It would be this.

and other rootstocks here: http://www.collectionscanada.gc.ca/w...01/index_e.htm
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Old 01-20-2015, 09:34 AM
Mckaax Mckaax is offline
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Can I take scions and graft the onto rootstock and have them in the ground in spring or does the rootstock need to establish for a year or more?
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Old 01-20-2015, 01:03 PM
Turkey Creek Turkey Creek is offline
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Quote:
Originally Posted by Mckaax View Post
Can I take scions and graft the onto rootstock and have them in the ground in spring or does the rootstock need to establish for a year or more?

Yes you can graft and then plant, its called bench grafting in the nursery business. You can plant and grow your rootstock out for the summer if the size is too small to graft to.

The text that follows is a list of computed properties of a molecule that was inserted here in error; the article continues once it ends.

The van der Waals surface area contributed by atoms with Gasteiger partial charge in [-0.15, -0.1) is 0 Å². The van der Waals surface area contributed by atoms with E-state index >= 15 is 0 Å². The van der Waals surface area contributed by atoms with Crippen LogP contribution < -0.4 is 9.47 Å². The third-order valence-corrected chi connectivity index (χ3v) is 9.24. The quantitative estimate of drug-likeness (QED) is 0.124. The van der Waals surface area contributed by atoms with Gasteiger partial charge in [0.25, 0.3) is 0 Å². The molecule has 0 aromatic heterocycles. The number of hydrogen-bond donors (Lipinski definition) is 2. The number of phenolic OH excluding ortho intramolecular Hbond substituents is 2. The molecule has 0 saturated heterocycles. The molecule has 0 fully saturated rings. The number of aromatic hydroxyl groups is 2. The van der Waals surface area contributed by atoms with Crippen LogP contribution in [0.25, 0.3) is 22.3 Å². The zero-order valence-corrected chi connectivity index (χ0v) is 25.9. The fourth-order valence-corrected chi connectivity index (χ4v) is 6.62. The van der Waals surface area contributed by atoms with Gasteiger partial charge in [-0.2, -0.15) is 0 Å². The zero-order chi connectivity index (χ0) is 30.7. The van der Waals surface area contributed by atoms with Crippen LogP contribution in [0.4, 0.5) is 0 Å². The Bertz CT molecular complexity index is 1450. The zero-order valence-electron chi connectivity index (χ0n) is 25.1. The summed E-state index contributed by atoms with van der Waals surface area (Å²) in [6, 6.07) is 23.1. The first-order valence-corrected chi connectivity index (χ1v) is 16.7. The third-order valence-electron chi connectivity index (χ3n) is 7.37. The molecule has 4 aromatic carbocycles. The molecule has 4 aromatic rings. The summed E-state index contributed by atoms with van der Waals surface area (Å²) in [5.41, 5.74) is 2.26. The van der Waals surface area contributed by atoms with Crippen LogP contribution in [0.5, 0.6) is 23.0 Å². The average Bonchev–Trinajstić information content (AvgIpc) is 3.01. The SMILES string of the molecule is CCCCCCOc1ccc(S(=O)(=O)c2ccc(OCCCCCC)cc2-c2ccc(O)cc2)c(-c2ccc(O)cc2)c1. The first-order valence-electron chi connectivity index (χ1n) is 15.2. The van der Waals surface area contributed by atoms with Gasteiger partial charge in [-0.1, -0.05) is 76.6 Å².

Chris
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Old 01-20-2015, 02:10 PM
Mckaax Mckaax is offline
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That leads me to my next question. If kept in the correct conditions will scions last longer that 12 months?
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Old 01-20-2015, 03:27 PM
Turkey Creek Turkey Creek is offline
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Quote:
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That leads me to my next question. If kept in the correct conditions will scions last longer that 12 months?

No. At least extremely unlikely.

Chris
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Old 01-23-2015, 08:57 AM
Tom inPA Tom inPA is offline
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When a nursery lists a tree as "standard" what root stock is it?